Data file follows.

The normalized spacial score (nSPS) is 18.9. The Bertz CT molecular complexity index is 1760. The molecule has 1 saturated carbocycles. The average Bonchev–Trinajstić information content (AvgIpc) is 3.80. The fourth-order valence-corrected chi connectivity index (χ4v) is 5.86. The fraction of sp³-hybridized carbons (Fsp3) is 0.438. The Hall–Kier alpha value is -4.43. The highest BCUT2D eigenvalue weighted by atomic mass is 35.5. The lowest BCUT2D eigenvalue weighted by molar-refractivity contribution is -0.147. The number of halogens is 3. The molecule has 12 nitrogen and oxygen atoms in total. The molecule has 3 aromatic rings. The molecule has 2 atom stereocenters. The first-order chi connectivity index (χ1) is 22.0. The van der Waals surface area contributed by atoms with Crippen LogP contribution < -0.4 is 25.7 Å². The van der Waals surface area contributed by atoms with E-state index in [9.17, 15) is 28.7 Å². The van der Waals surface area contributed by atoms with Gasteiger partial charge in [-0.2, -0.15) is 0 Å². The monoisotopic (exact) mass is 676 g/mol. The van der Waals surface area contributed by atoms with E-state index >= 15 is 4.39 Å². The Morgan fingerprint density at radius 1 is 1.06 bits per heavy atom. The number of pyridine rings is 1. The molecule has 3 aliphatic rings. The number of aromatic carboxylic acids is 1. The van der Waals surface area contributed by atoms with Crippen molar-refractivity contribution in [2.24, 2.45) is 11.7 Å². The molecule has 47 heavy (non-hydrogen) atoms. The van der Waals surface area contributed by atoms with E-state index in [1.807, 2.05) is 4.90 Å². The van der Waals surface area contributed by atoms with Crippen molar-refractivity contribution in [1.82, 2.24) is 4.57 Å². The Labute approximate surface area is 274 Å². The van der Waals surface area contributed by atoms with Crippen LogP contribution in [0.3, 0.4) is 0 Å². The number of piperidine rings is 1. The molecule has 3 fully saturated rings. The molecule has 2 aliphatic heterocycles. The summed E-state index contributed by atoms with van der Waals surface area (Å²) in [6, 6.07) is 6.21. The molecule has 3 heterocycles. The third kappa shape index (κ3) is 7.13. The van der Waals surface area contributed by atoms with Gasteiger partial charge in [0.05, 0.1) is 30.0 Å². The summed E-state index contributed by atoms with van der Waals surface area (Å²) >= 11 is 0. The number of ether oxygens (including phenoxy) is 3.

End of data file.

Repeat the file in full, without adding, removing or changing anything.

The normalized spacial score (nSPS) is 18.9. The Bertz CT molecular complexity index is 1760. The molecule has 1 saturated carbocycles. The average Bonchev–Trinajstić information content (AvgIpc) is 3.80. The fourth-order valence-corrected chi connectivity index (χ4v) is 5.86. The fraction of sp³-hybridized carbons (Fsp3) is 0.438. The Hall–Kier alpha value is -4.43. The highest BCUT2D eigenvalue weighted by atomic mass is 35.5. The lowest BCUT2D eigenvalue weighted by molar-refractivity contribution is -0.147. The number of halogens is 3. The molecule has 12 nitrogen and oxygen atoms in total. The molecule has 3 aromatic rings. The molecule has 2 atom stereocenters. The first-order chi connectivity index (χ1) is 22.0. The van der Waals surface area contributed by atoms with Crippen LogP contribution < -0.4 is 25.7 Å². The van der Waals surface area contributed by atoms with E-state index in [9.17, 15) is 28.7 Å². The van der Waals surface area contributed by atoms with Gasteiger partial charge in [-0.2, -0.15) is 0 Å². The monoisotopic (exact) mass is 676 g/mol. The van der Waals surface area contributed by atoms with E-state index >= 15 is 4.39 Å². The Morgan fingerprint density at radius 1 is 1.06 bits per heavy atom. The number of pyridine rings is 1. The molecule has 3 aliphatic rings. The number of aromatic carboxylic acids is 1. The van der Waals surface area contributed by atoms with Crippen molar-refractivity contribution in [2.24, 2.45) is 11.7 Å². The molecule has 47 heavy (non-hydrogen) atoms. The van der Waals surface area contributed by atoms with E-state index in [1.807, 2.05) is 4.90 Å². The van der Waals surface area contributed by atoms with Crippen molar-refractivity contribution in [1.82, 2.24) is 4.57 Å². The Labute approximate surface area is 274 Å². The van der Waals surface area contributed by atoms with Crippen LogP contribution in [0.3, 0.4) is 0 Å². The number of piperidine rings is 1. The molecule has 3 fully saturated rings. The molecule has 2 aliphatic heterocycles. The summed E-state index contributed by atoms with van der Waals surface area (Å²) in [6, 6.07) is 6.21. The molecule has 3 heterocycles. The third kappa shape index (κ3) is 7.13. The van der Waals surface area contributed by atoms with Gasteiger partial charge in [0.05, 0.1) is 30.0 Å². The summed E-state index contributed by atoms with van der Waals surface area (Å²) >= 11 is 0. The number of ether oxygens (including phenoxy) is 3.